Meanwhile, further thoughts per my previous touting of Kennedy's vote. Flipping religious right arguments on their head, he asked whether kids of gay parents might not be harmed by blocking the parents from getting married. 

Michael McConnell has a different tack. He notes that SCOTUS could, in the Prop. 8 case, find that the Californians suing to uphold it don't have legal standing. It seems to be a a strong argument legally, but I think actually suffers the same problems as Cole's top-linked column, or at least similar ones.

None of the lower courts even considered the "standing" issue. Frankly, I don't think the plaintiffs do have standing, but, if the lower courts haven't raised this issue, it would seem weird that the Supremes would now inject it.

Second, a denial of cert would have been an even easier route to take to kick hard decisions down the road.

So, bottom line is that the Nine in Black won't do what McConnell wants, or Cole.

So, what will happen?

I predict the court will take a middle ground, ruling Prop. 8 unconstitutional while paving the way for some sort of quasi-precedent on the DOMA case and how it affects states that have civil unions but not gay marriages.

And, general papers like the New York Times and insiders like The Hill both indicate that SCOTUS appears likely to rule against Prop. 8, but to keep a fairly narrow ruling. Whether it's California-only, or the "middle ground," remains to be seen.

Meanwhile, Team Obama is still chickenshit on DOMA. It will no longer defend it, but it won't give back Ms. Thayer's $360,000 in federal taxes she had to pay because she wasn't legally married.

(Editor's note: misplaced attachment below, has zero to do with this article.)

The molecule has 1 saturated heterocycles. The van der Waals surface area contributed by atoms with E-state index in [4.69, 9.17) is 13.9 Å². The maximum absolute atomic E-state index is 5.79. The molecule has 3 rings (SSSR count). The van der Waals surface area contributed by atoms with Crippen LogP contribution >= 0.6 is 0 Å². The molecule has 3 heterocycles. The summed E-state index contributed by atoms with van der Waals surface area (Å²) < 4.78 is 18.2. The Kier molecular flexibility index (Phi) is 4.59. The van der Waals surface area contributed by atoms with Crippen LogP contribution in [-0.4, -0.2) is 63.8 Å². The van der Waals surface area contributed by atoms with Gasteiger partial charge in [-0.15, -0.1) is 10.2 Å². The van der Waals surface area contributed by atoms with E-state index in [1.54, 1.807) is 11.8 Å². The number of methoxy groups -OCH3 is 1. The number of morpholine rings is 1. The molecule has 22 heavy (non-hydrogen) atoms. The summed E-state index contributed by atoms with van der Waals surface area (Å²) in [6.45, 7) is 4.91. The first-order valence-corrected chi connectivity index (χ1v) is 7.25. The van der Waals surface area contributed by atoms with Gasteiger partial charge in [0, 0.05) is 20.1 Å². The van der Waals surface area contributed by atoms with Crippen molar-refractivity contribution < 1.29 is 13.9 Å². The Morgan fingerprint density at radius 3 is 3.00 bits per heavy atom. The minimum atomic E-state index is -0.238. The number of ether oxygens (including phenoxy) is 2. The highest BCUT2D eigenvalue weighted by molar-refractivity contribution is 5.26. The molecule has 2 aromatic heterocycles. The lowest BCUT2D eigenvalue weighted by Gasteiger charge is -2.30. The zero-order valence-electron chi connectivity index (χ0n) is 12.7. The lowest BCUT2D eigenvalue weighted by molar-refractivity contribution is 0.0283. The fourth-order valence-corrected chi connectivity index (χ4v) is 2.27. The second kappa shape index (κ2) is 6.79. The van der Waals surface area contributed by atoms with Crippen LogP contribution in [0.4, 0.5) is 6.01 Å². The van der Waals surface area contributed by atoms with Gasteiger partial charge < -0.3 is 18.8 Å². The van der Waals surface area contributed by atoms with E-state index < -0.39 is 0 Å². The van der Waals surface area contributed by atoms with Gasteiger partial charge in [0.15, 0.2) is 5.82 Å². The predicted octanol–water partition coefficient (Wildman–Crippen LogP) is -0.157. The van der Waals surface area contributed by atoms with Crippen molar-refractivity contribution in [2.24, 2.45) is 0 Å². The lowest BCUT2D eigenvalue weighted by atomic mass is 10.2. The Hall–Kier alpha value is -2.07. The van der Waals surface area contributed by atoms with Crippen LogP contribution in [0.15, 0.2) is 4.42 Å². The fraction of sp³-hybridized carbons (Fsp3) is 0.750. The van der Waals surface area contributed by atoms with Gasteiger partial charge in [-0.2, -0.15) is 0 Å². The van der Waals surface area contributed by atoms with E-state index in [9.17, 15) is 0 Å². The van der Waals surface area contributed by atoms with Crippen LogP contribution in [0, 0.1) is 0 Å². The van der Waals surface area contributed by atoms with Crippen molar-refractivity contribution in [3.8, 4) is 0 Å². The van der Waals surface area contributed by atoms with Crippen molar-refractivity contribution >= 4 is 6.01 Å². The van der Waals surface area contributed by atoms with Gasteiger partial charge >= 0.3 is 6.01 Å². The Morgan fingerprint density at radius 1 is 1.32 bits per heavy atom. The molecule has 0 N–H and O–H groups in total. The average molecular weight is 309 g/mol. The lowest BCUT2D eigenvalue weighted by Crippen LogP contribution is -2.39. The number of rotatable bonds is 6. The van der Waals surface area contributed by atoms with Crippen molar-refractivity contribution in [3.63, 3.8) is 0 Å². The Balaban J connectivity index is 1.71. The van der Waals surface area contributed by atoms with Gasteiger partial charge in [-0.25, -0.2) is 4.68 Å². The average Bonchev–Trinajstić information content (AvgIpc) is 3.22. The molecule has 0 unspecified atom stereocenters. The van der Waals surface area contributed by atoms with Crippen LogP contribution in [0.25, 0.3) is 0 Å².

This all misses the bigger issue, and that's the "full faith and credit" clause of the Constitution. What happens when a gay couple married in Massachusetts moves to a "red" state that bans gay marriage, but has different state income tax rates for married couples filing jointly, like the federal tax returns? Or bars a gay spouse from a hospital room? Etc., etc.

At some point, the Nine in Black will have to tackle that issue.

And, assuming I'm right, fellow people concerned with gay rights should stop cringing so much, unlike Cole and McConnell.


And polls, even at Faux News, show that gay marriage opponents are a minority, and one that's growing ever smaller.

At the same time, that research shows that the South is hugely anti-gay marriage, so hugely that it can't be all white opposition. It has to be blacks, too.

This again goes to Prop. 8, and some PC liberals wanting to say black opposition had nothing to do with it losing. Bullshit. Sorry, but that's what it is.

March 25, 2013

400 million Chinese cars in 15 years - there goes the climate

A crappy Beijing smog day in 2013, like this one, may just be the new normal
in 15 years or so./New York Times photo
Well, 17 years, if you want to be technical, according to the New York Times.

Since China has just 90 million now, that means that the world will, from China alone, get another United States or so of vehicles added to world roadways by 2030.